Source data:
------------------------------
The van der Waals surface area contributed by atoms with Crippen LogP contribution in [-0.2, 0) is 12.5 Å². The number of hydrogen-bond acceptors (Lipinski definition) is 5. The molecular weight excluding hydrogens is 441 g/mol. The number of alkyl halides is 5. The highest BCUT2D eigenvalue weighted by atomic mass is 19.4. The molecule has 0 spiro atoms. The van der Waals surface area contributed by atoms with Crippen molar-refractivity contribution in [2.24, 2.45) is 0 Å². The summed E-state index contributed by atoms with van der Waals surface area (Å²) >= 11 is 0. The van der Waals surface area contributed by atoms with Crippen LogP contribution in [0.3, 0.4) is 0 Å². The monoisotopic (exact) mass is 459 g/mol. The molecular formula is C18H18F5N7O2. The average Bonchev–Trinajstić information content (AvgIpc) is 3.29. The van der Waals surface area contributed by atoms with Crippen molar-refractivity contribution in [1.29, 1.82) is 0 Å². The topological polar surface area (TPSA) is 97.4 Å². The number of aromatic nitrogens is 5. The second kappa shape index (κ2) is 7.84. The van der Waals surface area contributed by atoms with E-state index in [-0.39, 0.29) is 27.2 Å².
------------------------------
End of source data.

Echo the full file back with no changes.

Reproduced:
The van der Waals surface area contributed by atoms with Crippen LogP contribution in [-0.2, 0) is 12.5 Å². The number of hydrogen-bond acceptors (Lipinski definition) is 5. The molecular weight excluding hydrogens is 441 g/mol. The number of alkyl halides is 5. The highest BCUT2D eigenvalue weighted by atomic mass is 19.4. The molecule has 0 spiro atoms. The van der Waals surface area contributed by atoms with Crippen molar-refractivity contribution in [2.24, 2.45) is 0 Å². The summed E-state index contributed by atoms with van der Waals surface area (Å²) >= 11 is 0. The van der Waals surface area contributed by atoms with Crippen LogP contribution in [0.3, 0.4) is 0 Å². The monoisotopic (exact) mass is 459 g/mol. The molecular formula is C18H18F5N7O2. The average Bonchev–Trinajstić information content (AvgIpc) is 3.29. The van der Waals surface area contributed by atoms with Crippen molar-refractivity contribution in [1.29, 1.82) is 0 Å². The topological polar surface area (TPSA) is 97.4 Å². The number of aromatic nitrogens is 5. The second kappa shape index (κ2) is 7.84. The van der Waals surface area contributed by atoms with E-state index in [-0.39, 0.29) is 27.2 Å².